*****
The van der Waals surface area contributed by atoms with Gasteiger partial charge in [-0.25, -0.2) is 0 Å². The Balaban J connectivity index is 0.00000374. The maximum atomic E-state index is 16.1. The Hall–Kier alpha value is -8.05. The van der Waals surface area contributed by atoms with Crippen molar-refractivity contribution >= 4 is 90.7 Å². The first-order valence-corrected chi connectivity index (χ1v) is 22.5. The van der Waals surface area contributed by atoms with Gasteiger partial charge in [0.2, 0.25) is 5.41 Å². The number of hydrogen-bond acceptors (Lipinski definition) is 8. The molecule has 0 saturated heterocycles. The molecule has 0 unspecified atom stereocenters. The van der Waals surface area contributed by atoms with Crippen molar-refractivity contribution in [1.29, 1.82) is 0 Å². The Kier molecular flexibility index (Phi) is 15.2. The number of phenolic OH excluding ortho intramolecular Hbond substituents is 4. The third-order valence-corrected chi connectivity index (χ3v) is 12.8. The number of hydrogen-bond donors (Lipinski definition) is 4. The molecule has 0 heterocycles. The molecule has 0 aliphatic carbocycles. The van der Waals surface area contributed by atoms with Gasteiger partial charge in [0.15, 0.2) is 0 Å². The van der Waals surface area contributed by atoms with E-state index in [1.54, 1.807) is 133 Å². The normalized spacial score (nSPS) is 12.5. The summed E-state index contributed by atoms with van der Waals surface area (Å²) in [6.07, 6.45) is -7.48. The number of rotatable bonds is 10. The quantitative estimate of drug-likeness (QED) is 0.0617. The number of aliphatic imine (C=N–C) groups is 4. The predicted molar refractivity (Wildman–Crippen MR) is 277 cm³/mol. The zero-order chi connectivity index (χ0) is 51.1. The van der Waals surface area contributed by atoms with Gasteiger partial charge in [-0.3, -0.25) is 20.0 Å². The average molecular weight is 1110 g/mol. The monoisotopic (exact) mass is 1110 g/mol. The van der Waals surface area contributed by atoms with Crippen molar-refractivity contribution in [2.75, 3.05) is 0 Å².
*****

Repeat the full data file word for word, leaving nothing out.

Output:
The van der Waals surface area contributed by atoms with Gasteiger partial charge in [-0.25, -0.2) is 0 Å². The Balaban J connectivity index is 0.00000374. The maximum atomic E-state index is 16.1. The Hall–Kier alpha value is -8.05. The van der Waals surface area contributed by atoms with Crippen molar-refractivity contribution >= 4 is 90.7 Å². The first-order valence-corrected chi connectivity index (χ1v) is 22.5. The van der Waals surface area contributed by atoms with Gasteiger partial charge in [0.2, 0.25) is 5.41 Å². The number of hydrogen-bond acceptors (Lipinski definition) is 8. The molecule has 0 saturated heterocycles. The molecule has 0 unspecified atom stereocenters. The van der Waals surface area contributed by atoms with Crippen molar-refractivity contribution in [1.29, 1.82) is 0 Å². The Kier molecular flexibility index (Phi) is 15.2. The number of phenolic OH excluding ortho intramolecular Hbond substituents is 4. The third-order valence-corrected chi connectivity index (χ3v) is 12.8. The number of hydrogen-bond donors (Lipinski definition) is 4. The molecule has 0 heterocycles. The molecule has 0 aliphatic carbocycles. The van der Waals surface area contributed by atoms with Gasteiger partial charge in [0.15, 0.2) is 0 Å². The van der Waals surface area contributed by atoms with E-state index in [1.54, 1.807) is 133 Å². The normalized spacial score (nSPS) is 12.5. The summed E-state index contributed by atoms with van der Waals surface area (Å²) in [6.07, 6.45) is -7.48. The number of rotatable bonds is 10. The quantitative estimate of drug-likeness (QED) is 0.0617. The number of aliphatic imine (C=N–C) groups is 4. The predicted molar refractivity (Wildman–Crippen MR) is 277 cm³/mol. The zero-order chi connectivity index (χ0) is 51.1. The van der Waals surface area contributed by atoms with Gasteiger partial charge in [-0.3, -0.25) is 20.0 Å². The average molecular weight is 1110 g/mol. The monoisotopic (exact) mass is 1110 g/mol. The van der Waals surface area contributed by atoms with Crippen molar-refractivity contribution in [2.75, 3.05) is 0 Å².